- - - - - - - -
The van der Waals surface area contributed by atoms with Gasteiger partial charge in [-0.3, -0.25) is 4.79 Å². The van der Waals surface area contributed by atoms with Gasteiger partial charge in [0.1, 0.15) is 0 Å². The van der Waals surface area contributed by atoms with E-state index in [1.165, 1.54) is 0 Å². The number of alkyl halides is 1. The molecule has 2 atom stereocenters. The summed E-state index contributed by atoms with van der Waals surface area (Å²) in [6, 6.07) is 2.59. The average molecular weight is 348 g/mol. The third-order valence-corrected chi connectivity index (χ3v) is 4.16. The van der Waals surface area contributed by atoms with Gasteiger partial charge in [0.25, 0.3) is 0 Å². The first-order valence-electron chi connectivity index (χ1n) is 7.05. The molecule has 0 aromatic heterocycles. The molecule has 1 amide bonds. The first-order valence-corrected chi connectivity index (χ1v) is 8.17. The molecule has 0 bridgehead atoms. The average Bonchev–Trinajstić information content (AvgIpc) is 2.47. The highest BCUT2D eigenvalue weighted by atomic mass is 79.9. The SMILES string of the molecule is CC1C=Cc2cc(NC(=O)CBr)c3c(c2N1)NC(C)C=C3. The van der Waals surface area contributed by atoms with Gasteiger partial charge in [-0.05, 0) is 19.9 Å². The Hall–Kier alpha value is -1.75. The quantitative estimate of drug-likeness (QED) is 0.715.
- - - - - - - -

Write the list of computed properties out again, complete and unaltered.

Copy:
The van der Waals surface area contributed by atoms with Gasteiger partial charge in [-0.3, -0.25) is 4.79 Å². The van der Waals surface area contributed by atoms with Gasteiger partial charge in [0.1, 0.15) is 0 Å². The van der Waals surface area contributed by atoms with E-state index in [1.165, 1.54) is 0 Å². The number of alkyl halides is 1. The molecule has 2 atom stereocenters. The summed E-state index contributed by atoms with van der Waals surface area (Å²) in [6, 6.07) is 2.59. The average molecular weight is 348 g/mol. The third-order valence-corrected chi connectivity index (χ3v) is 4.16. The van der Waals surface area contributed by atoms with Gasteiger partial charge in [0.25, 0.3) is 0 Å². The first-order valence-electron chi connectivity index (χ1n) is 7.05. The molecule has 0 aromatic heterocycles. The molecule has 1 amide bonds. The first-order valence-corrected chi connectivity index (χ1v) is 8.17. The molecule has 0 bridgehead atoms. The average Bonchev–Trinajstić information content (AvgIpc) is 2.47. The highest BCUT2D eigenvalue weighted by atomic mass is 79.9. The SMILES string of the molecule is CC1C=Cc2cc(NC(=O)CBr)c3c(c2N1)NC(C)C=C3. The van der Waals surface area contributed by atoms with Gasteiger partial charge in [-0.05, 0) is 19.9 Å². The Hall–Kier alpha value is -1.75. The quantitative estimate of drug-likeness (QED) is 0.715.